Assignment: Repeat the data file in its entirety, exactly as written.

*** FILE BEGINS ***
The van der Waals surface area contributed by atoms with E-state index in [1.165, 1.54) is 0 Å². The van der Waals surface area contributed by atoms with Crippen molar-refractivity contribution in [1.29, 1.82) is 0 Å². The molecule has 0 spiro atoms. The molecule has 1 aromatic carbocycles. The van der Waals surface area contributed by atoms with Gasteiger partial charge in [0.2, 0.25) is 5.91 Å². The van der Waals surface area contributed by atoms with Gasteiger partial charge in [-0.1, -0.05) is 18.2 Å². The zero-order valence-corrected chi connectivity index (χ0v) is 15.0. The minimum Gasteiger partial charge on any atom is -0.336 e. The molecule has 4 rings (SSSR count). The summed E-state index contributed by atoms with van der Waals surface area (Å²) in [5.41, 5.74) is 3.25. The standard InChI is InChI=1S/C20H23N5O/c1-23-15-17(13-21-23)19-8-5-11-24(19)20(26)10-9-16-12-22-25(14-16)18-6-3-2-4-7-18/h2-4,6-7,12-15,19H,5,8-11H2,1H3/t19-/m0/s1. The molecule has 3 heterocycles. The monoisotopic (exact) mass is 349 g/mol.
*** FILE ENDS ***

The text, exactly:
The van der Waals surface area contributed by atoms with E-state index in [1.165, 1.54) is 0 Å². The van der Waals surface area contributed by atoms with Crippen molar-refractivity contribution in [1.29, 1.82) is 0 Å². The molecule has 0 spiro atoms. The molecule has 1 aromatic carbocycles. The van der Waals surface area contributed by atoms with Gasteiger partial charge in [0.2, 0.25) is 5.91 Å². The van der Waals surface area contributed by atoms with Gasteiger partial charge in [-0.1, -0.05) is 18.2 Å². The zero-order valence-corrected chi connectivity index (χ0v) is 15.0. The minimum Gasteiger partial charge on any atom is -0.336 e. The molecule has 4 rings (SSSR count). The summed E-state index contributed by atoms with van der Waals surface area (Å²) in [5.41, 5.74) is 3.25. The standard InChI is InChI=1S/C20H23N5O/c1-23-15-17(13-21-23)19-8-5-11-24(19)20(26)10-9-16-12-22-25(14-16)18-6-3-2-4-7-18/h2-4,6-7,12-15,19H,5,8-11H2,1H3/t19-/m0/s1. The molecule has 3 heterocycles. The monoisotopic (exact) mass is 349 g/mol.